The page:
Chairman Hastings' Floor Statement on Bill to Cut Red-tape to Develop Rare Earth and Critical Minerals in U.S.


WASHINGTON, D.C., July 12, 2012 - House Natural Resources Committee Chairman Doc Hastings (WA-04) delivered the following statement, as prepared for delivery, on the House floor today in support of H.R. 4402, The National Strategic and Critical Minerals Production Act:

“The United States of America is rarely last at anything. Unfortunately, that is not the case when it comes to permitting mining projects. In 2012, the U.S. was ranked dead last, along with Papua New Guinea, out of twenty five major mining countries on the pace of permitting. Now, I can’t speak for Papua New Guinea, but the reason the U.S. is so slow to issue new mining permits is simple: Government bureaucracy.

Burdensome red-tape, duplicative reviews, frivolous lawsuits and onerous regulations can hold up new mining projects for more than a decade. These unnecessary delays cost Americans jobs as we become more and more dependent on foreign countries for raw ingredients to fuel manufacturing and our economy. The lack of American produced strategic and critical minerals are prime examples of how America has regulated itself into a 100 percent dependence on at least 19 unique minerals.

Rare earth elements, a special subset of strategic and critical minerals, are often the core components for the manufacturing of everything from national security systems to consumer electronics to medical equipment to renewable energy components and everyday household items.

Even though America has a plentiful supply of rare earth elements, our negative approach to producing these crucial materials has resulted in China producing 97percent of the world’s rare earth elements.

Just like the United States’ dependence on foreign oil causes pain at the pump, Americans will soon feel the impact of China’s monopoly on the rare earth element market that impact will be felt when they need a CAT scan, buy new computers for their small businesses, purchase an iPhone, or install solar panels on their roof.

H.R. 4402, the National Strategic and Critical Minerals Production Act, introduced by Natural Resources Committee Member Mark Amodei of Nevada, will help to end this foreign dependence by streamlining government red tape that blocks American strategic and critical mineral production.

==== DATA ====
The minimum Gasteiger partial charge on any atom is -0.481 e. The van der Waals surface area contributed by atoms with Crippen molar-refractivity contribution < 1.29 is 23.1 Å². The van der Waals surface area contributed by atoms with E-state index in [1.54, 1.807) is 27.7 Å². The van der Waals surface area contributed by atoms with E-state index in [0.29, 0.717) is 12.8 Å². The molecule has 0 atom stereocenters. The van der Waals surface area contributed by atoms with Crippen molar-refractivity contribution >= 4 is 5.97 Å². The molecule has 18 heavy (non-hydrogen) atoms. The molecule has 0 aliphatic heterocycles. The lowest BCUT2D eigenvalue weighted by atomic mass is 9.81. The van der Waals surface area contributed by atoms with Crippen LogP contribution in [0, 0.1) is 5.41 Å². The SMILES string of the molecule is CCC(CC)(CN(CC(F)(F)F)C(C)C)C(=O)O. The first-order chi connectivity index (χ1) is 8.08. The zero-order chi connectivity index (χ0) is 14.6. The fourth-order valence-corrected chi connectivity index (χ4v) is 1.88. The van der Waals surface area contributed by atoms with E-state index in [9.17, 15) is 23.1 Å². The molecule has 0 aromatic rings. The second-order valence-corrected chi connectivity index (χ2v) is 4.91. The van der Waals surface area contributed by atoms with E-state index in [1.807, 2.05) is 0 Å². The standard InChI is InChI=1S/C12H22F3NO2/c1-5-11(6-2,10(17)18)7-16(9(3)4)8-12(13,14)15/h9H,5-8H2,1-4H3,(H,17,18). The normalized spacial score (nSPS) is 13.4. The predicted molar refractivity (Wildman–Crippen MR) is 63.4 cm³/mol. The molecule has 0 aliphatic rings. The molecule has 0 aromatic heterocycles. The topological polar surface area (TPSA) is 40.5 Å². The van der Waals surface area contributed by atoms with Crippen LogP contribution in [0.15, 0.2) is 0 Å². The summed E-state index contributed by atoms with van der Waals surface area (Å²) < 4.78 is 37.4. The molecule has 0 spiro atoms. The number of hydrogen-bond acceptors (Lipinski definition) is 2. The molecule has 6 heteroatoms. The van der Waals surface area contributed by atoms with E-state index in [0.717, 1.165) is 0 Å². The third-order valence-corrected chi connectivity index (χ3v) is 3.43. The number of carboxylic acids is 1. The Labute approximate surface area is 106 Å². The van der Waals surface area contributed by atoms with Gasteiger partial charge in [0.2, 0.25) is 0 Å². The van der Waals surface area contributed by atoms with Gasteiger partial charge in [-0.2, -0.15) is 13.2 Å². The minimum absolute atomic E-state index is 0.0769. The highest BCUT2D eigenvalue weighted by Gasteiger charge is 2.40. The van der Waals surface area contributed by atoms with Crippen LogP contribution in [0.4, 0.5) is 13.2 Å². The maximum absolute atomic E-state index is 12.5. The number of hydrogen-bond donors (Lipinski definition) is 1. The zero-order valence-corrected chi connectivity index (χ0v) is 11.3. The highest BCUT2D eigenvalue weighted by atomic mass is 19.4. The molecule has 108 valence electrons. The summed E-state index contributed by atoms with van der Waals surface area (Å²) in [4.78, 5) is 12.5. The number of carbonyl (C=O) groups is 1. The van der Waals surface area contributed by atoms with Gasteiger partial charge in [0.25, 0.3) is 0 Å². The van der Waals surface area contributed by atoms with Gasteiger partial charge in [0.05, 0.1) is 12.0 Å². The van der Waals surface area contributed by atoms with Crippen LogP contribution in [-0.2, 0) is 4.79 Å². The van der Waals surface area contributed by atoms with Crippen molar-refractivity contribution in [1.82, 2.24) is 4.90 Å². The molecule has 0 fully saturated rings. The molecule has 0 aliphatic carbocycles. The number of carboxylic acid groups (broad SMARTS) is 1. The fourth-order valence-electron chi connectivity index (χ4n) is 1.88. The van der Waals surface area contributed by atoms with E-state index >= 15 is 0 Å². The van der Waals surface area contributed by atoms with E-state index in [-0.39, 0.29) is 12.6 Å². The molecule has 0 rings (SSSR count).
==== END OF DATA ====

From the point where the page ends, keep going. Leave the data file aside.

First and foremost, this is a jobs bill and the positive economic impact of this bill’s intent will extend beyond the mining industry. For every metals mining job created, an estimated 2.3 additional jobs are generated. And for every nonmetals mining job create, another 1.6 jobs are created.

This legislation gives the opportunity for American manufacturers, small businesses, technology companies, and construction firms to use American resources to help make the products that are essential to our everyday lives and in the process also put more Americans back to work.

As China continues to tighten global supplies of rare earth elements, we should respond with an American mineral mining renaissance that will bring mining and manufacturing jobs back to America. The National Strategic and Critical Minerals Production Act will help supply our national security, high-tech, healthcare, agriculture, construction, communications and energy industries with homemade, American materials.

This bill is the latest example of House Republicans’ commitment and focus on American job creation. The House has passed over 30 job creation bills that sit in the Senate, where Democrat leaders still refused to take action. This includes several bills from the Natural Resources Committee to increase production of our all-of-the-above energy resources and to protect and improve public access to public land.

H.R. 4402 will enable new American mineral production. We must act now to cut the government red tape that is stopping American mineral production that furthers our dependence on foreign minerals.

Vote yes for American jobs, American manufacturing and American-made products.

Thank you and I reserve the balance of my time.”

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